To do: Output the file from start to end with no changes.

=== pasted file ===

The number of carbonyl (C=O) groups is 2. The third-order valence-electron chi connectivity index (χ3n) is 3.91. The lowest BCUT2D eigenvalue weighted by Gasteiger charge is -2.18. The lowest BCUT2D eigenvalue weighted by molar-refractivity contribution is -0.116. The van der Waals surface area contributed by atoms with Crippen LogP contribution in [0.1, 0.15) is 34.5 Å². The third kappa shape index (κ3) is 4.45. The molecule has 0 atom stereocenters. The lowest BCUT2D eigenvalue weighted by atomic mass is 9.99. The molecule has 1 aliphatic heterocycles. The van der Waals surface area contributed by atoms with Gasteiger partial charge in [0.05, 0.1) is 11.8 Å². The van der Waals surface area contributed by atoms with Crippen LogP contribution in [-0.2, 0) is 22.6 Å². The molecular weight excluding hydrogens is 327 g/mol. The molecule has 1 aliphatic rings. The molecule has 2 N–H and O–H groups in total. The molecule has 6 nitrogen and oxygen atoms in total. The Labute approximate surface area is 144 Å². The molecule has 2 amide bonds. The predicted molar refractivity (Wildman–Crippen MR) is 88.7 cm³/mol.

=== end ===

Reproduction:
The number of carbonyl (C=O) groups is 2. The third-order valence-electron chi connectivity index (χ3n) is 3.91. The lowest BCUT2D eigenvalue weighted by Gasteiger charge is -2.18. The lowest BCUT2D eigenvalue weighted by molar-refractivity contribution is -0.116. The van der Waals surface area contributed by atoms with Crippen LogP contribution in [0.1, 0.15) is 34.5 Å². The third kappa shape index (κ3) is 4.45. The molecule has 0 atom stereocenters. The lowest BCUT2D eigenvalue weighted by atomic mass is 9.99. The molecule has 1 aliphatic heterocycles. The van der Waals surface area contributed by atoms with Gasteiger partial charge in [0.05, 0.1) is 11.8 Å². The van der Waals surface area contributed by atoms with Crippen LogP contribution in [-0.2, 0) is 22.6 Å². The molecular weight excluding hydrogens is 327 g/mol. The molecule has 1 aliphatic rings. The molecule has 2 N–H and O–H groups in total. The molecule has 6 nitrogen and oxygen atoms in total. The Labute approximate surface area is 144 Å². The molecule has 2 amide bonds. The predicted molar refractivity (Wildman–Crippen MR) is 88.7 cm³/mol.